A decade ago the question would have sounded quite trivial to microbiologists and infectious diseases specialists. The unanimous answer would have been that methicillin-resistant Staphylococcus aureus, or MRSA, is the prototype of multi-resistant bacterial pathogens and represents a major cause of nosocomial infections worldwide. Although this statement still holds true, today it represents only part of the story. During the past decade, the epidemiology of MRSA has changed greatly, requiring a change of perspective in our view of MRSA infections. The emergence and spread of MRSA in the community has changed the approach to empirical therapy for serious community-onset infections. Today, any serious infection that is potentially caused by staphylococci should be presumed to be due to MRSA until culture results are available.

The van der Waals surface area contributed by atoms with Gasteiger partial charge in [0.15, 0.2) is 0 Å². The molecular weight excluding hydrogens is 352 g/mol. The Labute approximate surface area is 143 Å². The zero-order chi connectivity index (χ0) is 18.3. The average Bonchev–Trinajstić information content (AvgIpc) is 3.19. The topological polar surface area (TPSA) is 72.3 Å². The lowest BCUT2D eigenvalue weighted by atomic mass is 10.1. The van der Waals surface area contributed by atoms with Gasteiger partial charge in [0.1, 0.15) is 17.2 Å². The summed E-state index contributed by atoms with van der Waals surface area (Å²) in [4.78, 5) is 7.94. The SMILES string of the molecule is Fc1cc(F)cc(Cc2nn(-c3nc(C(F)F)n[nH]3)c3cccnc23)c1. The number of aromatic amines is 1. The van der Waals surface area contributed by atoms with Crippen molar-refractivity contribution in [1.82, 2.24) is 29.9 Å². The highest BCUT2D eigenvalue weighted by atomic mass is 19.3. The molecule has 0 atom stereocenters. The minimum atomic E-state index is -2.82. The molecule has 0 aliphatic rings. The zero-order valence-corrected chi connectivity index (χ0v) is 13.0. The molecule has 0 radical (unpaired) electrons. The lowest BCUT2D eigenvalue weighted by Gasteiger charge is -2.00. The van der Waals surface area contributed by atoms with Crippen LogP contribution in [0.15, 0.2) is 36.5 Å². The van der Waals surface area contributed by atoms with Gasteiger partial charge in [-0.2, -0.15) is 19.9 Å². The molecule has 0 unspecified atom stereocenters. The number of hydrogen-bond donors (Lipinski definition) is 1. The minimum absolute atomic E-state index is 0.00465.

This article will try to follow the rise and spread of the MRSA threat and the latest development of its extraordinary evolution. Only if you know your enemy, you are in a position to combat it more effectively.


S. aureus is a ubiquitous microorganism that is able to colonise the anterior nares and other skin districts of healthy individuals. It has been estimated that ∼50% of adults are either persistent or intermittent S. aureus carriers [1]. This microorganism can become a versatile pathogen causing a broad spectrum of infections thanks to a large arsenal of virulence factors. S. aureus infections range from common skin infections, such as furunculosis and impetigo, to severe deep-seated infections. S. aureus ranks first or second among bacterial pathogens causing bloodstream infections according to different studies [2, 3], and is the leading cause of nosocomial pneumonia [4]. In addition, S. aureus causes infections of surgical wounds and prosthetic implants.